Expats who call frequently abroad are advised to shop around for telephone service; you will see dozens of companies advertised that want your international service. But do your homework before you agree to anything, even over the phone, and get all the rate details in writing.
Another way to reduce an international phone bill may want to try any one of several VOIP (Voice Over Internet Protocol) software packages — MSN Messenger, Yahoo Messenger, Skype, Wengo or Free and France Télécom’s own Livecom — to make phone calls over your ADSL line. Some also allow you to call landline phone numbers.
Mobile phone service
Like the rest of Europe, France mobile service providers use a GSM network; all GSM-compatible phones should work here, but CDMA phones, used in North America and parts of Asia, won’t.
If you have a GSM phone and want to keep your current operator, you need a French telephone number to avoid international rates. Check with a telecom shop, found in any mall, to replace your SIM card and obtain a French number.
The contracts can be complicated and include hidden fees like connect fees, frais d’activation, and disconnect fees, frais de résiliation. Look for a contract sans engagement, that way, you can change providers if you’re not happy.
There are three big service providers. All have some information in English on their websites:
Broadband Internet Service
Again, you need to know whether your address is in a zone de dégroupage total or dégroupage partiel. If you’re in one of the limited remaining zones non-dégroupées, you can are get ADSL service but not at the highest speeds.
If you live in a zone non-dégroupées or dégroupage partiel (most of France), you must also first set up telephone service with France Télécom. You can then sign up with any vendor for ADSL or other digital services but be advised that it may take as long as several weeks to set up.
As with long-distance phone service, the number of competing operators and packages can be overwhelming and you should get any rate offers in writing.
France has five public television stations that you can watch for free. If you want more, including English-language programming, satellite and cable television services have exploded in France in recent years in terms of the number of providers and price competition.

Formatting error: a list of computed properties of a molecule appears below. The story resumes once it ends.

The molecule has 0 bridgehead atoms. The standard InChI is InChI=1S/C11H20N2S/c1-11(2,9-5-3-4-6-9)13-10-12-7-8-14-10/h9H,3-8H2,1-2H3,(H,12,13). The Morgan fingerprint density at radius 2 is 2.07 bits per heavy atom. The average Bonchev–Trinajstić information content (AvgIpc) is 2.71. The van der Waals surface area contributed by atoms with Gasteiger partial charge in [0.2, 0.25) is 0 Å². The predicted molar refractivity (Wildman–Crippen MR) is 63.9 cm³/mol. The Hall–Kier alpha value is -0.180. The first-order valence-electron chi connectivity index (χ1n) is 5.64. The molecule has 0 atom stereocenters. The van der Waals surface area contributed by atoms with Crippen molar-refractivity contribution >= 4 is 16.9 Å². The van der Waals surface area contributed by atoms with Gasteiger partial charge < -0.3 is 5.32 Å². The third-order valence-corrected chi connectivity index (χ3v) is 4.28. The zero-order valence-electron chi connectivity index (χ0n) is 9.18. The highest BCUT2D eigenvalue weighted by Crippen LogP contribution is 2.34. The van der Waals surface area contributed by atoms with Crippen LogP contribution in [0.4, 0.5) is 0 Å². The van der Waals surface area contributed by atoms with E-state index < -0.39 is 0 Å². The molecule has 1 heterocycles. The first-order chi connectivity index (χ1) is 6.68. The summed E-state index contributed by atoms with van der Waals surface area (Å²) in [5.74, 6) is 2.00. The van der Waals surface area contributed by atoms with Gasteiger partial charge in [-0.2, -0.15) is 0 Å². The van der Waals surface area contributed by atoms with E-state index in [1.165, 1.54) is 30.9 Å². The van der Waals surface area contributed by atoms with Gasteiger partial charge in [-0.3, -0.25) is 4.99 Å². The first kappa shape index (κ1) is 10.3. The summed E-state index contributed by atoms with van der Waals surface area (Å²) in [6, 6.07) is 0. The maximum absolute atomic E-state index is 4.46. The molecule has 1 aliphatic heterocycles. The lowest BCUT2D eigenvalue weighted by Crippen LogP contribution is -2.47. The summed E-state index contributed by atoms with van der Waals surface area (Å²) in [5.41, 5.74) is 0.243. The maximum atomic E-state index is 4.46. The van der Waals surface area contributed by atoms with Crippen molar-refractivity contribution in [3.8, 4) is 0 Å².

There is also a network of digital television, télévision numérique, called TNT; programming is free but access requires a decoder. To see if your area has TNT access, see the TNT website. The decoders are available from any store that sells electronic equipment.
Several of the broadband Internet companies are also now selling packages that deliver digital TV, phone service and Internet access over your phone lines. While these cram a lot of service into one package price, again, be sure you read the fine print, particularly if you are separating your phone line entirely from France Télécom.
Satellite television is available with a shared (as in an apartment building) or individual satellite dish.
The subscription packages offered by the Sky Broadcasting Network, TPS and CanalSatellite have a good variety of entertainment for adults and children.
Prices vary greatly depending on the type of equipment you want. A basic satellite kit will include a receiver, antenna, cable and hardware. Installing a fixed-dish system isn’t hard but you can always ask the supplier to install it for a fee; most satellite service providers also have websites with installation tips for do-it-yourselfers.
For a non-comprehensive but useful list of pay-television services, see the i>Tele website.
Every household must pay the annual television license, redevance audiovisuelle. (There is no such tax for radio use). The tax costs EUR 121 per year per household; you don’t pay more if you own more than one television, even if you have two homes. If you buy a television in France, the store automatically declares the purchase to the authorities who will then bill you annually with the lodging tax, taxe d’habitation.
If you bring your television with you, you’re supposed to declare it to your local agent of the Trésor Public; you risk a fine if you fail to register a television or pay your tax.